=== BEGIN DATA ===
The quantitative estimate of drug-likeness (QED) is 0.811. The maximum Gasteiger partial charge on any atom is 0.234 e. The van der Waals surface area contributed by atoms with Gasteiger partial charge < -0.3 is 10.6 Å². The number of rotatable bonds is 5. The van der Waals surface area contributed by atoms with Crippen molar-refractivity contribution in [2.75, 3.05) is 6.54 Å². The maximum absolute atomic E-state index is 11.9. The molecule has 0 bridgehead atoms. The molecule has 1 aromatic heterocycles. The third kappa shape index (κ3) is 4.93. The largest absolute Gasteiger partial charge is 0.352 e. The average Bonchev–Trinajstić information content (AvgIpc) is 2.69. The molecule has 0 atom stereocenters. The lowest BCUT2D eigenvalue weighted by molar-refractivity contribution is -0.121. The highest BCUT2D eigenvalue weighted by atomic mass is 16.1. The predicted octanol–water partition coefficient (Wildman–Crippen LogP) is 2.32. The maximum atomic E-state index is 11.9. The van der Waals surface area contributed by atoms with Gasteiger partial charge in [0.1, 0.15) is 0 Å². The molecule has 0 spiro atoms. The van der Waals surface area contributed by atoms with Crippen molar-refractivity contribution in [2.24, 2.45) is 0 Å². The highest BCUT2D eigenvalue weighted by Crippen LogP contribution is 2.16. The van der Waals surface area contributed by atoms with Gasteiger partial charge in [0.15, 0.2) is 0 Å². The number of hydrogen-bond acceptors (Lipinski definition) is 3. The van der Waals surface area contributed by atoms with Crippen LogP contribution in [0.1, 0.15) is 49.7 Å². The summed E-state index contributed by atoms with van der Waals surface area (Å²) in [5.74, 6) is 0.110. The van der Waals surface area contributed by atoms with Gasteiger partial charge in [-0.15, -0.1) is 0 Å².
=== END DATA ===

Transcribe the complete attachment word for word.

The quantitative estimate of drug-likeness (QED) is 0.811. The maximum Gasteiger partial charge on any atom is 0.234 e. The van der Waals surface area contributed by atoms with Gasteiger partial charge < -0.3 is 10.6 Å². The number of rotatable bonds is 5. The van der Waals surface area contributed by atoms with Crippen molar-refractivity contribution in [2.75, 3.05) is 6.54 Å². The maximum absolute atomic E-state index is 11.9. The molecule has 0 bridgehead atoms. The molecule has 1 aromatic heterocycles. The third kappa shape index (κ3) is 4.93. The largest absolute Gasteiger partial charge is 0.352 e. The average Bonchev–Trinajstić information content (AvgIpc) is 2.69. The molecule has 0 atom stereocenters. The lowest BCUT2D eigenvalue weighted by molar-refractivity contribution is -0.121. The highest BCUT2D eigenvalue weighted by atomic mass is 16.1. The predicted octanol–water partition coefficient (Wildman–Crippen LogP) is 2.32. The maximum atomic E-state index is 11.9. The van der Waals surface area contributed by atoms with Gasteiger partial charge in [0.1, 0.15) is 0 Å². The molecule has 0 spiro atoms. The van der Waals surface area contributed by atoms with Crippen molar-refractivity contribution in [2.24, 2.45) is 0 Å². The highest BCUT2D eigenvalue weighted by Crippen LogP contribution is 2.16. The van der Waals surface area contributed by atoms with Gasteiger partial charge in [0.15, 0.2) is 0 Å². The number of hydrogen-bond acceptors (Lipinski definition) is 3. The van der Waals surface area contributed by atoms with Crippen LogP contribution in [0.1, 0.15) is 49.7 Å². The summed E-state index contributed by atoms with van der Waals surface area (Å²) in [5.74, 6) is 0.110. The van der Waals surface area contributed by atoms with Gasteiger partial charge in [-0.15, -0.1) is 0 Å².